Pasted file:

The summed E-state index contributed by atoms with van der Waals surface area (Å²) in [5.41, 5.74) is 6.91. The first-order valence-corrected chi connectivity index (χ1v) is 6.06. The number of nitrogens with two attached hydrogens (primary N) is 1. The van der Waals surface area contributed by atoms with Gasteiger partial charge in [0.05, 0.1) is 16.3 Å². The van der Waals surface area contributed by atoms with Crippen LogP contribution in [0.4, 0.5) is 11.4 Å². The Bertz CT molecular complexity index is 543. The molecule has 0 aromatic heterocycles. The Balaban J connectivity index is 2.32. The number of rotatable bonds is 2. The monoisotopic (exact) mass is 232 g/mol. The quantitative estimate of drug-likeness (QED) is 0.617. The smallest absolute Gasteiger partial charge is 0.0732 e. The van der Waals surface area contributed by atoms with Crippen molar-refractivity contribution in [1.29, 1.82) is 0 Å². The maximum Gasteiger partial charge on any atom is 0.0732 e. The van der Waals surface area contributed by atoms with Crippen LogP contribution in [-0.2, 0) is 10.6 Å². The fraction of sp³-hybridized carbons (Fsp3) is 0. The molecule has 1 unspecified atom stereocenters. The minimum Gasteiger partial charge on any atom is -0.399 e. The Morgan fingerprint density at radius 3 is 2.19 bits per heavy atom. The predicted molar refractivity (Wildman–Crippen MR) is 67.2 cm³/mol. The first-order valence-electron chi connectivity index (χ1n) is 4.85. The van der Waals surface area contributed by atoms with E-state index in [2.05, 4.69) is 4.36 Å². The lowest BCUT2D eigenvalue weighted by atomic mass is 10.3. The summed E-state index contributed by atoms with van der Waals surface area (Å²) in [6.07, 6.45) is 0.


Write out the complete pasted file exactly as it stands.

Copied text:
The summed E-state index contributed by atoms with van der Waals surface area (Å²) in [5.41, 5.74) is 6.91. The first-order valence-corrected chi connectivity index (χ1v) is 6.06. The number of nitrogens with two attached hydrogens (primary N) is 1. The van der Waals surface area contributed by atoms with Gasteiger partial charge in [0.05, 0.1) is 16.3 Å². The van der Waals surface area contributed by atoms with Crippen LogP contribution in [0.4, 0.5) is 11.4 Å². The Bertz CT molecular complexity index is 543. The molecule has 0 aromatic heterocycles. The Balaban J connectivity index is 2.32. The number of rotatable bonds is 2. The monoisotopic (exact) mass is 232 g/mol. The quantitative estimate of drug-likeness (QED) is 0.617. The smallest absolute Gasteiger partial charge is 0.0732 e. The van der Waals surface area contributed by atoms with Crippen molar-refractivity contribution in [1.29, 1.82) is 0 Å². The maximum Gasteiger partial charge on any atom is 0.0732 e. The van der Waals surface area contributed by atoms with Crippen LogP contribution in [-0.2, 0) is 10.6 Å². The fraction of sp³-hybridized carbons (Fsp3) is 0. The molecule has 1 unspecified atom stereocenters. The minimum Gasteiger partial charge on any atom is -0.399 e. The Morgan fingerprint density at radius 3 is 2.19 bits per heavy atom. The predicted molar refractivity (Wildman–Crippen MR) is 67.2 cm³/mol. The first-order valence-electron chi connectivity index (χ1n) is 4.85. The van der Waals surface area contributed by atoms with E-state index in [2.05, 4.69) is 4.36 Å². The lowest BCUT2D eigenvalue weighted by atomic mass is 10.3. The summed E-state index contributed by atoms with van der Waals surface area (Å²) in [6.07, 6.45) is 0.